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الناز داودی؛ ابراهیم بابائی ^{}
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^{}دانشکده برق و کامپیوتر، دانشگاه تبریز، تبریز، ایران | |||||||||||||||||||||||||||||||||||||||||||||||||||||||||||||||||||||||||||||||||||||||||||||||||||||||||||||||||||||||||||||||||||||||||||||||||||||||||||||||||||||||||||||||||||||||||||||||||||||||||||||||||||||||||||||||||||||||||||||||||||||||||||||||||||||||||||||||||||||||||||||||||||||||||||||||||||||||||||||||||||||||||||||||||||||||||||||||||||||||||||||||||||||||||||||||||||||||||||||||||||||||||||||||||||||||||||||||||||||||||||||||||||||||||||||||||||||||||||||||||||||||||||||||||||||||||||||||||||||||||||||||||||||||||||||||||||||||||||||||||||||||||||||||||||||||||||||||||||||||||||||||||||||||||||||||||||||||||||||||||||||||||||||||||||||||||||||||||||||||||||||||||||||||||||||||||||||||||||||||||||||||||||||||||||||||||||||||||||||||||||||||||||||||||||||||||||||||||||||||||||||||||||||||||||||||||||||||||||||||||||||||||||||||||||||||||||||||||||||||||||||||||||||||||||||||||||||||||||||||||||||||||||||||||||||||||||||||||||||||||||||||||||||||||||||||||||||||||||||||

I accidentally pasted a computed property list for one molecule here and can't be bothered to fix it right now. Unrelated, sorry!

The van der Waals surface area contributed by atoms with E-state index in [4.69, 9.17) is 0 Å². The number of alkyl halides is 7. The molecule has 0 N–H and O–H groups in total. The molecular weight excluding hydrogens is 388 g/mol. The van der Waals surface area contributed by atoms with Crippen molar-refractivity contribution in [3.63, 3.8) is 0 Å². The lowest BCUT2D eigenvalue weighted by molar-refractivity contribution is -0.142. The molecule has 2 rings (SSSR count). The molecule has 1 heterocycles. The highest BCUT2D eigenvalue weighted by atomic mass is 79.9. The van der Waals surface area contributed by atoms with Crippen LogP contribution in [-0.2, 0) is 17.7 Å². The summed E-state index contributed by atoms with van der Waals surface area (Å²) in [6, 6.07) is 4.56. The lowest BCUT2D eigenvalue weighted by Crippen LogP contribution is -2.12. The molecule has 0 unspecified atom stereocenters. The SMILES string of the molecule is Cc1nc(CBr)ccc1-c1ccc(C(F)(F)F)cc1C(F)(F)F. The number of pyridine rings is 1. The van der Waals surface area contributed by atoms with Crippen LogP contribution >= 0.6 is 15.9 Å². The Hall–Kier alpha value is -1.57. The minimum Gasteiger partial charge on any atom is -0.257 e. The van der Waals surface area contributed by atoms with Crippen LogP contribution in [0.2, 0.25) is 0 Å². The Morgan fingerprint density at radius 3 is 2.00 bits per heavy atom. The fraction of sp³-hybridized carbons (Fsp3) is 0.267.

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در این مقاله یک روش جدید بر پایه "الگوریتم رقابت استعماری (ICA)" برای حل مساله "پخش بار اقتصادی تولید هم زمان برق و حرارت "(CHPED) پیشنهاد میشود. به منظور جلوگیری از به دام افتادن ICA در بهینههای محلی و بهبود کیفیت شبیهسازی، سیاست همسانسازی جدیدی معرفی میشود که به طور انطباقی در هر تکرار تغییر میکند. مساله CHPED یک مساله بهینهسازی غیرخطی و غیرمحدب میباشد که دارای قیود مختلفی میباشد. بر خلاف روشهای قبلی، اثر تلفات و موقعیت شیر در بعضی مثالها در نظر گرفته شده و به وضوح در تابع متعارف هزینه به صورت عبارت سینوسی دقیقی فرموله شده است. به منظور ارزیابی کارآیی روش پیشنهادی سه نوع مثال مختلف با ابعاد کوچک، متوسط و بزرگ که هر کدام دارای سیستمهای آزمایشی مختلفی میباشند با هدف پیادهسازی بر روی روش پیشنهادی به کار رفته است. قابل ذکر است در حل مسأله CHPED دو سیستم جدید با ابعاد بزرگ با در نظر گرفتن اثرات موقعیت شیر در این مقاله در نظر گرفته شده است. نتایج عددی نشان از برتر بودن و کیفیت بالای حل الگوریتم پیشنهادی در مقایسه با سایر روشها دارد. | |||||||||||||||||||||||||||||||||||||||||||||||||||||||||||||||||||||||||||||||||||||||||||||||||||||||||||||||||||||||||||||||||||||||||||||||||||||||||||||||||||||||||||||||||||||||||||||||||||||||||||||||||||||||||||||||||||||||||||||||||||||||||||||||||||||||||||||||||||||||||||||||||||||||||||||||||||||||||||||||||||||||||||||||||||||||||||||||||||||||||||||||||||||||||||||||||||||||||||||||||||||||||||||||||||||||||||||||||||||||||||||||||||||||||||||||||||||||||||||||||||||||||||||||||||||||||||||||||||||||||||||||||||||||||||||||||||||||||||||||||||||||||||||||||||||||||||||||||||||||||||||||||||||||||||||||||||||||||||||||||||||||||||||||||||||||||||||||||||||||||||||||||||||||||||||||||||||||||||||||||||||||||||||||||||||||||||||||||||||||||||||||||||||||||||||||||||||||||||||||||||||||||||||||||||||||||||||||||||||||||||||||||||||||||||||||||||||||||||||||||||||||||||||||||||||||||||||||||||||||||||||||||||||||||||||||||||||||||||||||||||||||||||||||||||||||||||||||||||||||